Consequently, in the early days, and right up into the early 20th century, some cameras may not have had shutters. Instead the photographer took the lens cap off for several seconds to expose the film.  That’s nice to know, but what does it have to do with taking pictures for guest blogs? Everything, as it turns out.

photo white background
This is a typical photograph of an airgun taken on a white background. It’s the most common mistake gun photographers make.

How light is used

Your brain does everything I’m about to explain and much more, which is why photography can seem so difficult. I’ll illustrate my point with pictures.

BSA tap white background
This image of the BSA tap was taken with the rifle against a white background. The white appears medium gray for reasons you will soon learn. I used flash, which is the enemy of the photographer in these circumstances. There has been no retouching; this is exactly the way the camera recorded this image.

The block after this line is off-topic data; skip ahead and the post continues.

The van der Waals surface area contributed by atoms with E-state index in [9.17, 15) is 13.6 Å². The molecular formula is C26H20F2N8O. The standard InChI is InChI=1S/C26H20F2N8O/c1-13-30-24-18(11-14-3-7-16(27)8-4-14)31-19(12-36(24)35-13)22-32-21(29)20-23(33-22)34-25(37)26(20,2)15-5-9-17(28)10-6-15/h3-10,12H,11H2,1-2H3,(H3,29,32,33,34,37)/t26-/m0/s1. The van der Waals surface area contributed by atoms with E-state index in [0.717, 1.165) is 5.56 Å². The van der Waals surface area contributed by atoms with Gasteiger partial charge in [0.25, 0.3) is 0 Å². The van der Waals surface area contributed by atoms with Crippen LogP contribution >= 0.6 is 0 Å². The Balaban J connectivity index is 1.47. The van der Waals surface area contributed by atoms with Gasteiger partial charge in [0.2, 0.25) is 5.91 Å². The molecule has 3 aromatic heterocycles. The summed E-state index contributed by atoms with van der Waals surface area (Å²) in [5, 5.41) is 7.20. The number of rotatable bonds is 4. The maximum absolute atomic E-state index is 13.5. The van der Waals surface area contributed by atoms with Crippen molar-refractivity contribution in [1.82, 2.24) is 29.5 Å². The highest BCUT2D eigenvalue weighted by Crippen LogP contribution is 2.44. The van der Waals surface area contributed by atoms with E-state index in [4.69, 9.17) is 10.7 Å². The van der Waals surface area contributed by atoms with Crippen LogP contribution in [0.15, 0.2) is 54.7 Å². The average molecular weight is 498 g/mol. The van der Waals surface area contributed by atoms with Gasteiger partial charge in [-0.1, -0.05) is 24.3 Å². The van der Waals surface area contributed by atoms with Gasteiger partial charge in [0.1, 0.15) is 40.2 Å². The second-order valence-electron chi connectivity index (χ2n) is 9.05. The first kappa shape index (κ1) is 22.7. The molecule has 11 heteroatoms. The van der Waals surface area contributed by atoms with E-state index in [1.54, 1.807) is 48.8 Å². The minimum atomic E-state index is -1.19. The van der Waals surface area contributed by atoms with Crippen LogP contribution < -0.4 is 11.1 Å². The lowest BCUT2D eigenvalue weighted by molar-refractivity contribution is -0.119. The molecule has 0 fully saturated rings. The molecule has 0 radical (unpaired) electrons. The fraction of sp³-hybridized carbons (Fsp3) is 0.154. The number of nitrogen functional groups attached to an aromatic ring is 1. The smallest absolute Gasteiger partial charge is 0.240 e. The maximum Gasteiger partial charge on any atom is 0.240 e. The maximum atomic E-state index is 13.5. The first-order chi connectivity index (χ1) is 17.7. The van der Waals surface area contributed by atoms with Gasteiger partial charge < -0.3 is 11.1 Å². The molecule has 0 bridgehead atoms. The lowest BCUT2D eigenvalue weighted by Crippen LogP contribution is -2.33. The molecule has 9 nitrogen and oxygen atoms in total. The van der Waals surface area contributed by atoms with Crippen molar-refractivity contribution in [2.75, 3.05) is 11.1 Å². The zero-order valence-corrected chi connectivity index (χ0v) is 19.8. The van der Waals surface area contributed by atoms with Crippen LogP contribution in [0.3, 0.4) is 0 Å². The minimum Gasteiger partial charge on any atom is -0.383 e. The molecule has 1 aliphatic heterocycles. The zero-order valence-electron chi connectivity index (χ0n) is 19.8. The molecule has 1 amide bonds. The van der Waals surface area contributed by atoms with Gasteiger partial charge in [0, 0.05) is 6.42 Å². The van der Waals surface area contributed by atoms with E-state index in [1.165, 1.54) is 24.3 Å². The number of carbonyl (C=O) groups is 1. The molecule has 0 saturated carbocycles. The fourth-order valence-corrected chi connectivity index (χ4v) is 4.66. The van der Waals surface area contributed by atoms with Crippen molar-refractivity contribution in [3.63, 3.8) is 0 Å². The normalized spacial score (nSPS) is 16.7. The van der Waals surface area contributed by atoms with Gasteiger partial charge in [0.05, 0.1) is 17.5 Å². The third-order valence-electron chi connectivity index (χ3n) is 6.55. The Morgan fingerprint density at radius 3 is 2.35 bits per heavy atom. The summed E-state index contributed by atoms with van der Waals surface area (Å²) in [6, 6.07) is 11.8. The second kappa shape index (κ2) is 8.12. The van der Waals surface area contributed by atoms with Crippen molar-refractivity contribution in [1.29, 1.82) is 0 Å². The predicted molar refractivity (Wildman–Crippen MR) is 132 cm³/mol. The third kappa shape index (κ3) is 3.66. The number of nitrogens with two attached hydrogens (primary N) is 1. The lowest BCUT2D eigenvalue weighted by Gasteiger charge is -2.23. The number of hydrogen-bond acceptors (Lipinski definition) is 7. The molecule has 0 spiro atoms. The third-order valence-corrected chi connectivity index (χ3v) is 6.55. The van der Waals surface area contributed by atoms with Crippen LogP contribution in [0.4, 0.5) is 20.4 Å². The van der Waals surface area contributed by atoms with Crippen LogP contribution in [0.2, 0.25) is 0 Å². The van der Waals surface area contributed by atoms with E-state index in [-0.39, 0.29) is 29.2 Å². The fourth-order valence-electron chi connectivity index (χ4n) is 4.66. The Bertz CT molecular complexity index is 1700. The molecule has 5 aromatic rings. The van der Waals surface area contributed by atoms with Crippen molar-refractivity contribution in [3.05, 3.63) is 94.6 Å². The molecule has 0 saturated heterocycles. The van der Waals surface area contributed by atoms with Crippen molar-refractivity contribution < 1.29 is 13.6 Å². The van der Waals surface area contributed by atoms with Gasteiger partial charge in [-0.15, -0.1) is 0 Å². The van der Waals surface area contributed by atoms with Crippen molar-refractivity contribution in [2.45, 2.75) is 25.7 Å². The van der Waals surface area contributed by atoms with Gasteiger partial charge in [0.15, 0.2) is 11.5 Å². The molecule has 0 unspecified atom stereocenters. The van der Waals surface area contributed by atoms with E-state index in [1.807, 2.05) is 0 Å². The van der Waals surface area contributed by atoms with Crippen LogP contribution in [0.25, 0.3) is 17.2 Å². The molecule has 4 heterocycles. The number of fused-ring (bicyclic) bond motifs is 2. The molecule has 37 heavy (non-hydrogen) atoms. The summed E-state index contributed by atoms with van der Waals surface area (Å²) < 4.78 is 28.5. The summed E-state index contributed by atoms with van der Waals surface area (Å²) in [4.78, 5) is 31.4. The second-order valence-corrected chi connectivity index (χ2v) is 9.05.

Why is the white background so gray in the image above? It’s because the camera’s “brain” was trying to compensate for the dark object that was being photographed in the foreground. And it did!

Believe it or not, the image that you cannot see in the foreground is much lighter than it appears to the camera. Let me lighten the entire image so the background is white, and you’ll see what I mean.

BSA tap lightened
Same image as before, only it’s been lightened to get rid of the camera’s tendency to try to balance the light in the image. Read about this below.